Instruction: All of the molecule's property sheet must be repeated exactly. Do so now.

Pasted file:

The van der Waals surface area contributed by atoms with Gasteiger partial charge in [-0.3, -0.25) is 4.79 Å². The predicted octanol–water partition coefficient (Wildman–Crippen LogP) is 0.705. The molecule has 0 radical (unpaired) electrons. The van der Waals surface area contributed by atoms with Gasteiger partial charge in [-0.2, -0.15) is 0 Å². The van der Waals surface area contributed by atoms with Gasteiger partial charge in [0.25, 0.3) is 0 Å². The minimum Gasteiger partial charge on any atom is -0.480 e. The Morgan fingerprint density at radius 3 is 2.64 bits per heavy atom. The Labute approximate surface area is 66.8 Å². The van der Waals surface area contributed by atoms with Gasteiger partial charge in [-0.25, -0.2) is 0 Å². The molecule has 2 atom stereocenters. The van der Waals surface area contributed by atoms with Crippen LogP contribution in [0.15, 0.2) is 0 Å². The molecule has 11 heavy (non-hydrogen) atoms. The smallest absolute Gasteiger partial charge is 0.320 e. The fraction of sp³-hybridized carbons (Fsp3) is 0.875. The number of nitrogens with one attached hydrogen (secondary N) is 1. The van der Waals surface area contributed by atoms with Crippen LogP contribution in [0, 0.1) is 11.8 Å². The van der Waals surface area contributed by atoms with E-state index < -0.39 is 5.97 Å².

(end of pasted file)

The van der Waals surface area contributed by atoms with Gasteiger partial charge in [-0.3, -0.25) is 4.79 Å². The predicted octanol–water partition coefficient (Wildman–Crippen LogP) is 0.705. The molecule has 0 radical (unpaired) electrons. The van der Waals surface area contributed by atoms with Gasteiger partial charge in [-0.2, -0.15) is 0 Å². The van der Waals surface area contributed by atoms with Gasteiger partial charge in [0.25, 0.3) is 0 Å². The minimum Gasteiger partial charge on any atom is -0.480 e. The Morgan fingerprint density at radius 3 is 2.64 bits per heavy atom. The Labute approximate surface area is 66.8 Å². The van der Waals surface area contributed by atoms with Gasteiger partial charge in [-0.25, -0.2) is 0 Å². The molecule has 2 atom stereocenters. The van der Waals surface area contributed by atoms with Crippen LogP contribution in [0.15, 0.2) is 0 Å². The molecule has 11 heavy (non-hydrogen) atoms. The smallest absolute Gasteiger partial charge is 0.320 e. The fraction of sp³-hybridized carbons (Fsp3) is 0.875. The number of nitrogens with one attached hydrogen (secondary N) is 1. The van der Waals surface area contributed by atoms with Crippen LogP contribution in [0, 0.1) is 11.8 Å². The van der Waals surface area contributed by atoms with E-state index < -0.39 is 5.97 Å².